Many medical schools are trying to grow, but Vanderbilt University has announced it is shrinking its medical school admissions and Ph.D. admissions at its medical center by 10 percent, The Tennessean reported. Jeffrey Balser, chief of the university's medical center, said that "our priority must be quality, not quantity."
Higher Education Quick Takes
Evan Dobelle has announced his retirement as president of Westfield State University, The Republican reported. For the past few months, Dobelle has been under fire by Massachusetts officials over reports of his big spending on travel and entertainment. Westfield State's board suspended Dobelle with pay last month, and he then sued the board, saying it had acted illegally.
In a statement, Dobelle said: "[T]he unnecessary and unfortunate distractions of the last several months have led me to conclude that the only appropriate path for the University is one which will allow it to move forward unencumbered by such diversions. This path will provide a means by which the university can emerge, before the spring semester begins, from the recent torrent of gratuitous media attention and can get back to focusing its efforts and energies where they are best put to use -- for the benefit of the students, faculty, and a decidedly bright future."
A new analysis by ACT has found that only 36 percent of those who take the ACT and indicate a planned choice of college major are selecting a subject that is a good fit with their stated academic interests. Generally, those students scoring higher on the ACT were found to be more likely to have major choices that were a good fit.
Eastern Michigan University fired Ron English as football coach after a tape surfaced of him yelling at team members in a tirade with numerous expletives and insults, The Detroit News reported. Heather Lycke, the athletics director, issued a statement on the dismissal Saturday: "We hold our coaches and staff to high standards of professionalism and conduct and there is no place, particularly in a student environment, where the language is appropriate. The statements made by Coach English are absolutely unacceptable. My decision to make a change in leadership of our football program was the culmination of a lot of factors including the comprehensive review of our program, the competitive performance and this tape."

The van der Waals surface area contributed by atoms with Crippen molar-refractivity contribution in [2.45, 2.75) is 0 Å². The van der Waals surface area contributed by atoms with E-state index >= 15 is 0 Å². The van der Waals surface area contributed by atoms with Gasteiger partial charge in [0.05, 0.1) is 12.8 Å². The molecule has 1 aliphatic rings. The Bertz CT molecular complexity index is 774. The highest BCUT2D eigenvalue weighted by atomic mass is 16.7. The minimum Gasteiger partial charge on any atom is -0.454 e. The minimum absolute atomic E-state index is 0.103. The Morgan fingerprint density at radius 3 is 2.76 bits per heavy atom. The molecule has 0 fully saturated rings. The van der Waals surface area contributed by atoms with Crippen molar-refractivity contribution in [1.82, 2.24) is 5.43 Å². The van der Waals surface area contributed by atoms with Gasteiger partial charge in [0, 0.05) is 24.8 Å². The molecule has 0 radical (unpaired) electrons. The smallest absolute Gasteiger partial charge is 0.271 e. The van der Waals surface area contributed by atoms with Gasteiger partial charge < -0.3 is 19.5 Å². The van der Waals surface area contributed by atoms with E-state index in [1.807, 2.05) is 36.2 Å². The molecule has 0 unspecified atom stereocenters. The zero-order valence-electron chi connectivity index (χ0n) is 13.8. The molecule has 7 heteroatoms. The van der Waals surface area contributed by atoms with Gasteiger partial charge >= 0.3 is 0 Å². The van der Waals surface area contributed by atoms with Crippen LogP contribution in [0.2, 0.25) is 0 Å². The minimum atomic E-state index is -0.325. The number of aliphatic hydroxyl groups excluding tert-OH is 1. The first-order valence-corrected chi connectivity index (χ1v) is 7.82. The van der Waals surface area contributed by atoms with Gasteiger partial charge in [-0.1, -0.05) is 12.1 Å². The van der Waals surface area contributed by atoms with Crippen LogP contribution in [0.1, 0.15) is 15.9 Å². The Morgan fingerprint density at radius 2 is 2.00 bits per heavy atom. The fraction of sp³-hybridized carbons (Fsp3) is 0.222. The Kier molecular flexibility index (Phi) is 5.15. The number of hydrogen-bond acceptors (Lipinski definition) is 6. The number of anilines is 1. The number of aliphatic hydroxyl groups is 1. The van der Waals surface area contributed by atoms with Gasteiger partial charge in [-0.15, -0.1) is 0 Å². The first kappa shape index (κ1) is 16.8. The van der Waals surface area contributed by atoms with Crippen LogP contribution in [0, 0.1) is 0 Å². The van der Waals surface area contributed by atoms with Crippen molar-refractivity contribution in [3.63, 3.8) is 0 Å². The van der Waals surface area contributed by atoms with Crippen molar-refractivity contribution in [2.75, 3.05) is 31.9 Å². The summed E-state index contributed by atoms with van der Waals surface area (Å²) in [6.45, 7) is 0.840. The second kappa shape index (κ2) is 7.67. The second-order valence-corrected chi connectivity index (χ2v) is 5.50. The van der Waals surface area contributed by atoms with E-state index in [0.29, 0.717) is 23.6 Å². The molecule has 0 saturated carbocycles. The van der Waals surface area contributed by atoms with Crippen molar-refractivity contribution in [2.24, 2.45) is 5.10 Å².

The Detroit News article linked to above includes a link to a censored version of the recording.
The Eastern Echo, the student newspaper at Eastern Michigan, has released an uncensored version of the recording.
Gonzaga University has announced that it will review its ban on gun ownership, The Spokesman-Review reported. Two Gonzaga students are facing punishment, possibly excluding expulsion, after an incident in which they scared away a homeless man who showed up at their door demanding money. The students held up a gun during the incident, but no shots were fired. While the incident ended without violence, the students now face charges of violating Gonzaga's ban on guns in university facilities such as their housing unit. Many have criticized the university, saying that the students showed how guns can be used in self-defense. Thayne McCulloh, president of the university, said now would be a time for a "thoughtful evaluation" of the policy, which for now remains in effect.
Hundreds of academics have urged the University of Zurich to restore the job of Iris Ritzmann, a professor at the university's Institute for the History of Medicine, SwissInfo reported. She was fired for confidential documents to reporters that deal with criticism of Christoph Mörgeli, the head of the university’s Medical History Museum, who is also a politician. Statements by Ritzmann's supporters say that she has defended academic standards, and was punished for political reasons. The rector, Andreas Fischer, has resigned amid the controversy, saying he took "ultimate responsibility" for what has happened.
Turnover in the senior ranks at the University of Wyoming has increased substantially in the five months that Robert Sternberg has been president, The Casper Star-Tribune reported. Eleven deans or other administrators have resigned, a number at the request of Sternberg, and the departure of the law dean has been particular contentious. Higher education experts in the article noted that turnover in the administrative ranks is fairly common when a new president takes over -- and puts his or her own team in place. But others said that the pace of change has been unusual.
Harvard University recently announced an 11.3 percent return on its endowment, which was valued at $32.7 billion on June 30. That's the largest endowment in higher education. The university also recently announced a $6.5 billion fund-raising campaign -- the largest ever in higher education. But an interview released by the university Friday with its chief financial officer, Dan Shore, he focused on financial pressures on the university. He said that the university has a $34 million deficit. And while that's small in the context of the university's $4.2 billion budget, he said that "the path toward our ability to thrive in the future requires that we not wait until the deficit gets even bigger before we start to act, because then it will require us to be in a much more reactive position." He also noted uncertainty about federal support, on which Harvard relies for research.
In language that is similar to that used at many less wealthy colleges, Shore also said that Harvard can't simply add expenses. "The campaign helps, but, fundamentally, we can no longer live in a world where things continue simply to be additive," Shore said. "The next new and exciting thing that we think it’s important to do can’t simply be layered on top of all of the other things that we’ve been doing. It’s just not a sustainable model. And I think the entire higher education industry is feeling the need to move away from that way of doing business."